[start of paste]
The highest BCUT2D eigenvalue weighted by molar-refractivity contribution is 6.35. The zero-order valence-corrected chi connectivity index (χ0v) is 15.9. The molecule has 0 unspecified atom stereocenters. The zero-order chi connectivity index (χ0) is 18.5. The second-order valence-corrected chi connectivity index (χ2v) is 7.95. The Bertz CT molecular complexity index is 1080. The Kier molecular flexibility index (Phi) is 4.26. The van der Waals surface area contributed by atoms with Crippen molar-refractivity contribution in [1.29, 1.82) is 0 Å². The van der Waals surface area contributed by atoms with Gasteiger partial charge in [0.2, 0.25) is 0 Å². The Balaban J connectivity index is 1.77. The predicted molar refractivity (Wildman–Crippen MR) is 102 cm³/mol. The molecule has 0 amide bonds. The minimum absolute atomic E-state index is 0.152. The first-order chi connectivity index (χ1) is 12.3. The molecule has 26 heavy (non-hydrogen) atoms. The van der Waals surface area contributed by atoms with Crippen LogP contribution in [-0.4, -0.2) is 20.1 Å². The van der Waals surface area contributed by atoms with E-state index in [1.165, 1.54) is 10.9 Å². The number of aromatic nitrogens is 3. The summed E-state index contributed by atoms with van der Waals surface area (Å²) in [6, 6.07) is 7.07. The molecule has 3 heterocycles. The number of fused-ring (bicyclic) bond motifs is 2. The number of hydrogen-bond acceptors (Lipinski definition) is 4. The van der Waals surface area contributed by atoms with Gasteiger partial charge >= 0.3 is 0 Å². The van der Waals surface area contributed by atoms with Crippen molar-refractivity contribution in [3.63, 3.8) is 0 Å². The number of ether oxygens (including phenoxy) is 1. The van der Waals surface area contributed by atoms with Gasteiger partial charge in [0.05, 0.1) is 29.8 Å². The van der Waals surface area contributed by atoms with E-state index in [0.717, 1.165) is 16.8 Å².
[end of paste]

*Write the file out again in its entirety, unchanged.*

The highest BCUT2D eigenvalue weighted by molar-refractivity contribution is 6.35. The zero-order valence-corrected chi connectivity index (χ0v) is 15.9. The molecule has 0 unspecified atom stereocenters. The zero-order chi connectivity index (χ0) is 18.5. The second-order valence-corrected chi connectivity index (χ2v) is 7.95. The Bertz CT molecular complexity index is 1080. The Kier molecular flexibility index (Phi) is 4.26. The van der Waals surface area contributed by atoms with Crippen molar-refractivity contribution in [1.29, 1.82) is 0 Å². The van der Waals surface area contributed by atoms with Gasteiger partial charge in [0.2, 0.25) is 0 Å². The Balaban J connectivity index is 1.77. The predicted molar refractivity (Wildman–Crippen MR) is 102 cm³/mol. The molecule has 0 amide bonds. The minimum absolute atomic E-state index is 0.152. The first-order chi connectivity index (χ1) is 12.3. The molecule has 26 heavy (non-hydrogen) atoms. The van der Waals surface area contributed by atoms with Crippen LogP contribution in [-0.4, -0.2) is 20.1 Å². The van der Waals surface area contributed by atoms with E-state index in [1.165, 1.54) is 10.9 Å². The number of aromatic nitrogens is 3. The summed E-state index contributed by atoms with van der Waals surface area (Å²) in [6, 6.07) is 7.07. The molecule has 3 heterocycles. The number of fused-ring (bicyclic) bond motifs is 2. The number of hydrogen-bond acceptors (Lipinski definition) is 4. The van der Waals surface area contributed by atoms with Gasteiger partial charge >= 0.3 is 0 Å². The van der Waals surface area contributed by atoms with Crippen molar-refractivity contribution in [3.63, 3.8) is 0 Å². The number of ether oxygens (including phenoxy) is 1. The van der Waals surface area contributed by atoms with Gasteiger partial charge in [0.05, 0.1) is 29.8 Å². The van der Waals surface area contributed by atoms with E-state index in [0.717, 1.165) is 16.8 Å².